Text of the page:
Euthanizing companion animals and horses is a part of mixed animal practice.
It seems like right before holidays the numbers go up. Sometimes they come in streaks where we have several in a week and then we won’t have any scheduled for weeks.
No matter the frequency, no matter the animal, they are never easy. Even harder for me, was putting my good dog down this past weekend.
I had mixed emotions about what to do with my 14-year-old Labrador cross, Harlow. He’d been with me for half of my life. Harlow saw me through high school, undergrad, vet school, moving to Polo, and finally back home.
He was the best dog anyone could ask for; smart as a whip, so kind, and loyal enough that I could trust my life with him. Harlow always made me feel safe when I lived in the trailer park next to the vet school. I never had to worry when he was by my side. Dogs like that are once in a lifetime companions.
But all dogs get old. Then we have to make tough decisions for them. As their caretakers, we are responsible for making the best choices for them. And that’s where I was, looking my best friend in the eye, telling him that I would never make a decision that was not right for him.
As a veterinarian, I could tell myself a hundred reasons why it was right to put him down. His hips hurt, his stifles hurt, he had arthritis in his front feet, and he was starting to become incontinent.
As an owner and Harlow’s best friend, I could tell myself a hundred reasons why not to put him down. He was still super happy, never missed a meal, followed me wherever he could.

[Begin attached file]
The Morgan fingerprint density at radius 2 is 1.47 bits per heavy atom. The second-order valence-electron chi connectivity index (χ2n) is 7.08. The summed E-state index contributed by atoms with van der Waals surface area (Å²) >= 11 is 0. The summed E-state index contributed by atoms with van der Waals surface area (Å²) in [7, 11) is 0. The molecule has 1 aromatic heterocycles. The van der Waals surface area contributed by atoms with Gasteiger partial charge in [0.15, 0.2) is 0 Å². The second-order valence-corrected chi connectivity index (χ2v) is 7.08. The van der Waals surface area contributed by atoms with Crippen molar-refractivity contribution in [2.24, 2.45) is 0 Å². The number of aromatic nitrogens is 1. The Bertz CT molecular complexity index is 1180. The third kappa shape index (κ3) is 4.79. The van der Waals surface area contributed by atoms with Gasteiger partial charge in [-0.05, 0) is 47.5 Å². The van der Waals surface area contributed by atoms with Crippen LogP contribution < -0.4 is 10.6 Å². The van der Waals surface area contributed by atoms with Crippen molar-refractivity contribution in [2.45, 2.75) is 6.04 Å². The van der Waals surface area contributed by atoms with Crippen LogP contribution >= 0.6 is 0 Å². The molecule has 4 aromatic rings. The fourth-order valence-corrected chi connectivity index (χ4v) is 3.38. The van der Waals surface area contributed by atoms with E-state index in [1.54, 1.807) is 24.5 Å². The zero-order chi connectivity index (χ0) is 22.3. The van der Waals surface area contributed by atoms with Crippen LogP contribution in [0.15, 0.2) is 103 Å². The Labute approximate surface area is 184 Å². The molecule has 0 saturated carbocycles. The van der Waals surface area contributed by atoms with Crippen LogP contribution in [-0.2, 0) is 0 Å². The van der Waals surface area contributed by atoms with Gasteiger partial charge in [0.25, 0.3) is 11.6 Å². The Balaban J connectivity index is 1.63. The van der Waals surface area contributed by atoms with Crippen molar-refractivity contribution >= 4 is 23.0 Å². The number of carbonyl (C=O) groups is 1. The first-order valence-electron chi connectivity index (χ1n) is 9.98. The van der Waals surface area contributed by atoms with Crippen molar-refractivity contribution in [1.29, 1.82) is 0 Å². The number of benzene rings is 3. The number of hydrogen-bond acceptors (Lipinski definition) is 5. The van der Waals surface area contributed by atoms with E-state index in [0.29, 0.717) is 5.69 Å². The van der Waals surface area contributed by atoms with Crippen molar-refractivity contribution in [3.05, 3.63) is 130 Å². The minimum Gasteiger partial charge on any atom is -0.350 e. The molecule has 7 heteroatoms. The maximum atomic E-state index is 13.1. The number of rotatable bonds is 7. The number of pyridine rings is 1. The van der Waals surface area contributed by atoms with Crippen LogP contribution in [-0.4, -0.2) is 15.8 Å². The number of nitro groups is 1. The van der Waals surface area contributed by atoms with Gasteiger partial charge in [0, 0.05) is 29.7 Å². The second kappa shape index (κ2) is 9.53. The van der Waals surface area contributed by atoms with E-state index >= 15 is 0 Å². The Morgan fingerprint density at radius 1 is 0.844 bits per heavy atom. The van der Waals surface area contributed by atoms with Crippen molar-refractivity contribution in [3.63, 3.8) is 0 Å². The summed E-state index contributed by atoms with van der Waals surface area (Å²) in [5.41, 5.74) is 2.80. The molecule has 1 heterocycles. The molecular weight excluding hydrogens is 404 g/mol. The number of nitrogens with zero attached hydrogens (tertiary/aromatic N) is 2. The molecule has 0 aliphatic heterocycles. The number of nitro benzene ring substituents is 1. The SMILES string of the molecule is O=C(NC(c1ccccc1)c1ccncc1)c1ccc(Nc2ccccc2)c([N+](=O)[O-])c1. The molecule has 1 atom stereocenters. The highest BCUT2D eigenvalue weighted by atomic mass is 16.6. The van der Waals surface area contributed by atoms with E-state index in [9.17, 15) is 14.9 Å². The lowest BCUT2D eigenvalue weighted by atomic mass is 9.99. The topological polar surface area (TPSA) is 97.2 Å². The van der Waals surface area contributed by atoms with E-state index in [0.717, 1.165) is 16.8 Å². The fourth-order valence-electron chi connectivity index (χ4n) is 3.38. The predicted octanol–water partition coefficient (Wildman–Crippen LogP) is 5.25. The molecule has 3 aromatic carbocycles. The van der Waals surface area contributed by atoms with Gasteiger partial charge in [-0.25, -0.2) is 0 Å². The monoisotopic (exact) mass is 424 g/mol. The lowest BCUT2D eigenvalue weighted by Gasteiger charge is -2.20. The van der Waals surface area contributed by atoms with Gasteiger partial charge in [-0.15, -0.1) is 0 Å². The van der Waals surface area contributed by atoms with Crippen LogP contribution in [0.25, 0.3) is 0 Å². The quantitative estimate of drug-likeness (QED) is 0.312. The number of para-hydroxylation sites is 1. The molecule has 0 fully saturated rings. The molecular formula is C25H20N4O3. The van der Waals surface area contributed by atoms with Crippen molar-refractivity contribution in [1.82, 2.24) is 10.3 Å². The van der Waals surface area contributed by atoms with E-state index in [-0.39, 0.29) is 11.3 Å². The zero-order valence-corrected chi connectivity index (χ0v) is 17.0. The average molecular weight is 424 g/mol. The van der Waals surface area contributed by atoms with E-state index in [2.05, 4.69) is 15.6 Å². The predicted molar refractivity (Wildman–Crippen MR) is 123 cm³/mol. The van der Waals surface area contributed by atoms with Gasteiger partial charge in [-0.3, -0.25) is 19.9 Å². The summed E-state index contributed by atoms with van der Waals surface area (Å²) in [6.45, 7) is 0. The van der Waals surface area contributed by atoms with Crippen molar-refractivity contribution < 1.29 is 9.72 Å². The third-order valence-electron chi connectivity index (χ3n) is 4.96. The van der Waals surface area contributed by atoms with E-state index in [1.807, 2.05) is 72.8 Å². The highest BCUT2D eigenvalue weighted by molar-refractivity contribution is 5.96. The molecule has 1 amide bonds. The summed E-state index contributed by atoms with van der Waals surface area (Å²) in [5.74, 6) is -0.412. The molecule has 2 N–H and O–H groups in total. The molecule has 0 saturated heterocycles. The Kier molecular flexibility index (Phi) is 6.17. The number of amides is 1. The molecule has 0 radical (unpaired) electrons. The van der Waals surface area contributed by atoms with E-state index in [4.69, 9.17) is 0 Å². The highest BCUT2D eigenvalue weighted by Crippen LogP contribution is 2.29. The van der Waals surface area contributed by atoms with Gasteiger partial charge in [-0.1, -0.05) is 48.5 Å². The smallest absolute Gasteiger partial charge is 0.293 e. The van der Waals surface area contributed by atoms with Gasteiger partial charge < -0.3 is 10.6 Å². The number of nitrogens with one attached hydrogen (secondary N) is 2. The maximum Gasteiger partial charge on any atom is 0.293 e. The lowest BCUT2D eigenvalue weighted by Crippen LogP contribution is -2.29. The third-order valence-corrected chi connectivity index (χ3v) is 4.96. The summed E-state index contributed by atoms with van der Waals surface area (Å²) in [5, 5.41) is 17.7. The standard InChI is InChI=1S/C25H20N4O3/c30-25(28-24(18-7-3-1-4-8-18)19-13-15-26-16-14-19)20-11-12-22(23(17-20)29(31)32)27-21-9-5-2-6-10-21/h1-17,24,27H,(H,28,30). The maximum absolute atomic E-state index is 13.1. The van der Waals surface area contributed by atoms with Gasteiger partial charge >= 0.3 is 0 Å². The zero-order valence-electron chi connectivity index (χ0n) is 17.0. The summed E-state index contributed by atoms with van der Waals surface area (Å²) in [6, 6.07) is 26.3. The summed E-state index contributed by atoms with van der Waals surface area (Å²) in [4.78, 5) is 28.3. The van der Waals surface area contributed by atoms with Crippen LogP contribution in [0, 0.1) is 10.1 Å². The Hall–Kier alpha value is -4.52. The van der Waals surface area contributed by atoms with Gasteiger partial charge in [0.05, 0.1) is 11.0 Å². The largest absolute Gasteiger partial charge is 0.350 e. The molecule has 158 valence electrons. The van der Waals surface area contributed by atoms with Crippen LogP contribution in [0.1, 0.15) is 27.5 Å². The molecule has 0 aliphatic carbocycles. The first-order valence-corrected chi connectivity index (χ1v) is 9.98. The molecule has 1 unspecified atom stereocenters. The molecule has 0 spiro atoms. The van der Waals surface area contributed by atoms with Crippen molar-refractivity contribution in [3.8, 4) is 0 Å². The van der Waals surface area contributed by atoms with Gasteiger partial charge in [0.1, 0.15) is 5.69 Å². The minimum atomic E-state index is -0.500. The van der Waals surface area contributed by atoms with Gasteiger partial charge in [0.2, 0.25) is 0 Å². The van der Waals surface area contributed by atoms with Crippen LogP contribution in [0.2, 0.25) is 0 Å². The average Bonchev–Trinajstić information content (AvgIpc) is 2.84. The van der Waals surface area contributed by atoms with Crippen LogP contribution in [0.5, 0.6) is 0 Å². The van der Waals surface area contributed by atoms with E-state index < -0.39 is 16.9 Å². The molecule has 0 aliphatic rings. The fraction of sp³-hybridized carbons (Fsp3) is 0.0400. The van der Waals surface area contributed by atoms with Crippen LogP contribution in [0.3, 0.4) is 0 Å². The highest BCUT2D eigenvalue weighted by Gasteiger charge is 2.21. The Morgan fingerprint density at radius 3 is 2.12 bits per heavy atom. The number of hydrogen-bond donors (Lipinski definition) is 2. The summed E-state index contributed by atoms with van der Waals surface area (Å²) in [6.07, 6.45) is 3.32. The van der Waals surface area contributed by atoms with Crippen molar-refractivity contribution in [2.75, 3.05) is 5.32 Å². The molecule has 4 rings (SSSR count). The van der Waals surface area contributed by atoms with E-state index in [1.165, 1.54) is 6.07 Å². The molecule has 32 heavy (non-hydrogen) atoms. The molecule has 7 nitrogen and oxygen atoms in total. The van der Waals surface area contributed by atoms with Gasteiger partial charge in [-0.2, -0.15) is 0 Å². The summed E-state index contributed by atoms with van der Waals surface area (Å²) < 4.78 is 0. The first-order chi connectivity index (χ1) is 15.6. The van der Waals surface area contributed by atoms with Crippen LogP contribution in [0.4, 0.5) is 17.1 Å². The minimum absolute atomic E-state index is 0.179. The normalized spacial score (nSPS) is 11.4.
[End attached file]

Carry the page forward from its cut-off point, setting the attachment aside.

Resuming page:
After discussing everything with my husband and family, we decided to give him back to God.
My family and I took Harlow to his favorite place on earth, Lake Herman State Park. Harlow and I spent hundreds of hours there. He loved everything about the park and especially the dog beach where he could swim for hours.
On Saturday’s sunset, we found the perfect place for his last swim, an area surrounded with lots of trees and a small beach to walk down to. Harlow dipped his toes in the lake as the sun cast its last shadows of the day.
He looked into my soul with a knowing eye. I then walked with him by my side for one last time back up the hill to the grass. I asked him to lay down like I’ve asked hundreds of times throughout his life. I gave him the sedation. I cried. We all cried. We told him how thankful we were for him, we told him how much we loved him. I gave him the euthanasia solution. I cried. We all cried. And the sun set.
Sending everyone love and hugs as they have to go through this with their own cherished companions. It is so incredibly hard.
We have to find peace in knowing that it is never goodbye, but rather, see you later, my dearest friend.
Dr. Lainie Kringen-Scholtz is associate veterinarian at Twin Lakes Animal Clinic in Madison, South Dakota.
This vet report is provided in conjunction with Twin Lakes Animal Clinic and Howard Animal Clinic. Questions? Send an email to Lainie Scholtz, DVM at firstname.lastname@example.org, call 605-256-0123, or write 45305 SD Highway 34 Madison, SD 57042.